I would not be surprised at all if the health-reform bill, once implemented, will trigger some and perhaps quite a bit of migration from the employment-based health-insurance platform onto the individually-insured platform based on health insurance exchanges. The White House would be well advised to acknowledge that possibility and to defend it, as can easily be done.
Indeed, if memory serves me accurately, Stuart Butler or John Goodman would not mourn the erision of the employment-based health insurance system either. Would they not favor a system of truly protable, individually purchased insurance policies in place of a system that tied individuals to particular jobs and offered ephemeral coverage? Why should small business be saddled with the problem of health insurance?
That’s right. Conservatives have been arguing for years that we should eliminate the tax subsidy for employer based insurance and give everyone the choice of purchasing insurance through the individual market. Sen. John McCain’s (R-AZ) campaign plan provided Americans with tax credits to purchase coverage on their own and some of the party’s brightest thinkers still believe that placing the individual in charge of his or her own health insurance plan is the way to go. If you don’t believe me, you should listen to Gov. Mitch Daniels’ (R-IN) solutions for reforming health care at yesterday’s AEI event.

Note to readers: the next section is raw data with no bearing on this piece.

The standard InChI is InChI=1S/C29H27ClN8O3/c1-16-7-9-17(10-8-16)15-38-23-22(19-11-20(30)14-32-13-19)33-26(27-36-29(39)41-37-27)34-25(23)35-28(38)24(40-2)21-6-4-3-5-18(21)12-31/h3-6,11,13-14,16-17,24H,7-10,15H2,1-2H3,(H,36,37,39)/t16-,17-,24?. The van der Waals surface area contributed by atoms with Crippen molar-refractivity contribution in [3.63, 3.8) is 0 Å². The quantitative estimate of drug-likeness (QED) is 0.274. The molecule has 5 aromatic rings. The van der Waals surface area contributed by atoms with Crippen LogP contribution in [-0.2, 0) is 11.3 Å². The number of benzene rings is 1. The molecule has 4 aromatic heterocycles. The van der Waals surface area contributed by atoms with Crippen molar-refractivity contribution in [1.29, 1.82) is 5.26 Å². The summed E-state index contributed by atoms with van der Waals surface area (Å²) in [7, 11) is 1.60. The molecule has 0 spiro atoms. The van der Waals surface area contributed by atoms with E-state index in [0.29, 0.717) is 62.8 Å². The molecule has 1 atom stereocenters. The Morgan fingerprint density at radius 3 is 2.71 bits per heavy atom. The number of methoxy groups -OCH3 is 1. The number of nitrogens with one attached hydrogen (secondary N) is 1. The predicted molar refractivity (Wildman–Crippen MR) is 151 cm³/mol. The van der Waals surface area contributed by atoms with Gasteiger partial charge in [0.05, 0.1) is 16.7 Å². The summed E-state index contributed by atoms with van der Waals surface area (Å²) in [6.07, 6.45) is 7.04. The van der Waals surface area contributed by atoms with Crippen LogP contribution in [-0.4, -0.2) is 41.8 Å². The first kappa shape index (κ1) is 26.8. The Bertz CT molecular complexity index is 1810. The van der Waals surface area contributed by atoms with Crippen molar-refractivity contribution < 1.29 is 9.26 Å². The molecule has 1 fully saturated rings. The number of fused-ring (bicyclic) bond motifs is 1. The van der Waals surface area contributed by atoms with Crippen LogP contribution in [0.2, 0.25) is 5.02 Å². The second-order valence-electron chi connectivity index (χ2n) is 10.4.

The health care bill that Congress passed and the President signed would take small and gradual steps towards that direction (albeit with far greater regulation of the individual insurance product) without blowing up the employer health care system. After the first 10 years, the Congressional Budget Office estimates that “the number of people obtaining coverage through their employer would be about 3 million lower in 2019 under the legislation.” The Center of Medicare and Medicaid Services estimated that just 1.4 million would move out of employer coverage.
So what conservatives are criticizing is actually slow crawl towards their own ultimate goal. But rather than attacking the pace of reform, they’re characterizing the very idea of losing employer-based insurance as a failure in the new law. If that’s the case, then what does it say about their own health proposals?